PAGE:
While I believe the UFO sightings up in that area of the desert are primarily atmosphere or military related, I came to find out – and witness – that the real Calico Ghost Town is absolutely overrun with ghostly anomalies that’ll knock your socks off (though you’ll get nothing but denials if you ask those currently running the park). But that’s a story for another novel…

 

An excerpt from Thunder Road:

‘Justin had never been in here before, and he looked around, impressed with the rich, dark colors, the candlesticks and stacks of cards, the Tiffany lamp in the corner. He sat at the table and reached for the crystal ball.

“Don’t touch that.”

Justin hesitated, then withdrew his hand.

Carlo folded his arms and leaned against a rolltop desk. “What do you need to talk about?”

“Tonight. What we’re, I mean you’re, going to do to Alexandra Manderley.”

“Peel her,” the man said slowly. “What else is there to discuss?”

“You’re going to do it?”

“Yes.”

“And you’re going to teach me?” he added hopefully.

“You may watch. Whether you can learn or not is a question that remains unanswered.”

The doorbell rang, and Carlo stood. “Come back tonight at midnight. You may go now.”

Justin rose, in awe. The man was a king, a leader among men, with a voice so commanding that Alexandra Manderley would probably peel her own skin from her bones if he asked. “Midnight,” he repeated, following Carlo to the back door.’

 

* * *

Related links:

http://www.calicoghostwalk.com/BearDanceObservedg.html

http://en.wikipedia.org/wiki/Twenty-mule_team

http://www.tamarathorne.com

Comic Con Virgin Pops Cherry

I have finally been to a Comic Con.  My friend and fellow writer, QL Pearce, and I headed to San Diego in time to attend Preview Night on Wednesday.  The road trip, as always, was fantastic, and we stopped for a late lunch at one of our favorite Mexican restaurants in Old Town before heading down to the Horton Grand Hotel where we showered off the effects of the heat wave before taking the short walk down 5th to the Convention Center.  The crowds were thick, but interesting.  On the way, we saw vans plastered with religious slogans and, in front of the convention hall, protesters picketed with signs about drinking Jesus’s blood and bathing in his sins or something. The Jeebus freaks were rebuked with good humor about worshiping Thor and other gods who know how to party.

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I’d been warned repeatedly that Comic Con is a smelly convention, but we figured the first night wouldn’t be too sweaty and, despite the crowds and heat, we were right.  We wandered the huge exhibition hall for two hours looking at everything from masses of storm troopers to adult magazines.  We walked and walked, slowly, stuck in a mass of people who inched along like a great slow earthworm. It was stressful, not stepping on toes or ramming others. But it didn’t smell and that was something. There weren’t many costumes that night. Bummer.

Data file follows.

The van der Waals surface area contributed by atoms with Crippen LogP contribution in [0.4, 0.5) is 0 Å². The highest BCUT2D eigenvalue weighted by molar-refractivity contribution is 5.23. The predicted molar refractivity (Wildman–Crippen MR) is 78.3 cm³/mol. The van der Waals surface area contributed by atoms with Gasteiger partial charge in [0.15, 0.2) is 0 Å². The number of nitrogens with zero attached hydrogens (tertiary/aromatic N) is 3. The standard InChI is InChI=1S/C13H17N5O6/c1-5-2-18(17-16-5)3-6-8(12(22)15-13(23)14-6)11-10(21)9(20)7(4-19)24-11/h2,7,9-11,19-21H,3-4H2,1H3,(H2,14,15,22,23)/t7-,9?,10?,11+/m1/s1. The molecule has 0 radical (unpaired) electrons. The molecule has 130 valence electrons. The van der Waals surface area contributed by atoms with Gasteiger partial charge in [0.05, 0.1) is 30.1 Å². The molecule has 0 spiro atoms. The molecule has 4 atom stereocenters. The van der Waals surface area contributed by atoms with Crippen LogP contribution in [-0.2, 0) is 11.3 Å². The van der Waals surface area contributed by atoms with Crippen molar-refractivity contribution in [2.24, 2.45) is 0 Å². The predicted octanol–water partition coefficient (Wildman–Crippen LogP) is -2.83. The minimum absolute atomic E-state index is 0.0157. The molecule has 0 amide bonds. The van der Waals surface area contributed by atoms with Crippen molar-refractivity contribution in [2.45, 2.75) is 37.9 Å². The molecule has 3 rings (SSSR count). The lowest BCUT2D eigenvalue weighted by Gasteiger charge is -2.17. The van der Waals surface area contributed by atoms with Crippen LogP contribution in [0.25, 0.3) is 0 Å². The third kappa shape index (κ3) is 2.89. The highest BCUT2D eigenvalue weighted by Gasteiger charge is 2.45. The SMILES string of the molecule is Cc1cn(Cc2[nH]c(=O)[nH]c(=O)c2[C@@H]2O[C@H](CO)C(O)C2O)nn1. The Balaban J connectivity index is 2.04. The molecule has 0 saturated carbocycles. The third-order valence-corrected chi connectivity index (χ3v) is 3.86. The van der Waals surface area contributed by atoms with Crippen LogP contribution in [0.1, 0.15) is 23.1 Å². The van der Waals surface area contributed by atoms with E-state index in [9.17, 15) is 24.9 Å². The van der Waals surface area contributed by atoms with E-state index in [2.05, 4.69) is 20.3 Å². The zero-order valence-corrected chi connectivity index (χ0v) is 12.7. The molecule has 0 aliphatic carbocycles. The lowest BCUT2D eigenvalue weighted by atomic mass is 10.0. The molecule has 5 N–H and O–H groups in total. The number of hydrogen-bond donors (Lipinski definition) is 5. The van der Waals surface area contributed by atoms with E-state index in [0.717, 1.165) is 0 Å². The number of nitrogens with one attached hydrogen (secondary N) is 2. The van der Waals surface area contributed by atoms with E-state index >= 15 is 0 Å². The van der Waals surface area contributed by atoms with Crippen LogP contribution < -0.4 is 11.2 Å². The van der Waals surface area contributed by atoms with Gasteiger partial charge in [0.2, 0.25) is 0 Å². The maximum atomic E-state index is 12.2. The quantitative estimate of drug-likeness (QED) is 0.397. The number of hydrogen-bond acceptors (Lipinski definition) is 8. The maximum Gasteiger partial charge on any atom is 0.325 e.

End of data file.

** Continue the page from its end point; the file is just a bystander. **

Returning to our hotel, we were accosted repeatedly (in a good way) by costumed characters giving out everything from packs of gum to Hello Kitty tattoo patches. By the time we got back to the room, we had about five pounds of postcards and flyers we turned on the TV and munched a cold dinner we’d brought along.  We slept in.

The next morning our feet were happier and off we went, stopping on Fifth for toast, berries and coffee at a neat little bar and grill that also gave us a drinks menu at 10 am.  The servers were all costumed – my favorite was Captain Underpants. Many  of the guests were in character, too, and quite a few of them had wine or mixed drinks.  (The Green Lantern appeared to have a drinking problem.) We watched costumed conventioneers walk by. There was a preponderance of Wonder Women and Batmen.

After breakfast, we walked on, collecting more postcards and packs of gum. And when we got to the last stop light where overly enthusiastic traffic “cops” blew their whistles like drill sergeants and employed furiously crisp hand signals at cars and pedestrians alike, we smelled it.  The Stench of Comic Con. It’s real, we realized, and it’s bad.  It wafted a couple of times. The third time, I noticed a large postcard I was holding seemed to smell like a dirty bathroom.  I sniffed again.  It did.  I had Q smell it and her nose wrinkled up like Caesar’s in Dawn of the Planet of the Apes. She had one, too, and we gave it the sniff test.  It was equally foul.  The light changed and we carried those crappy postcards by our fingertips and deposited them in the nearest trash can before going in and washing our hands. I never knew they made printing ink that smelled bad.  Perhaps the conventioneers do shower daily and the stink is caused by putrid postcards.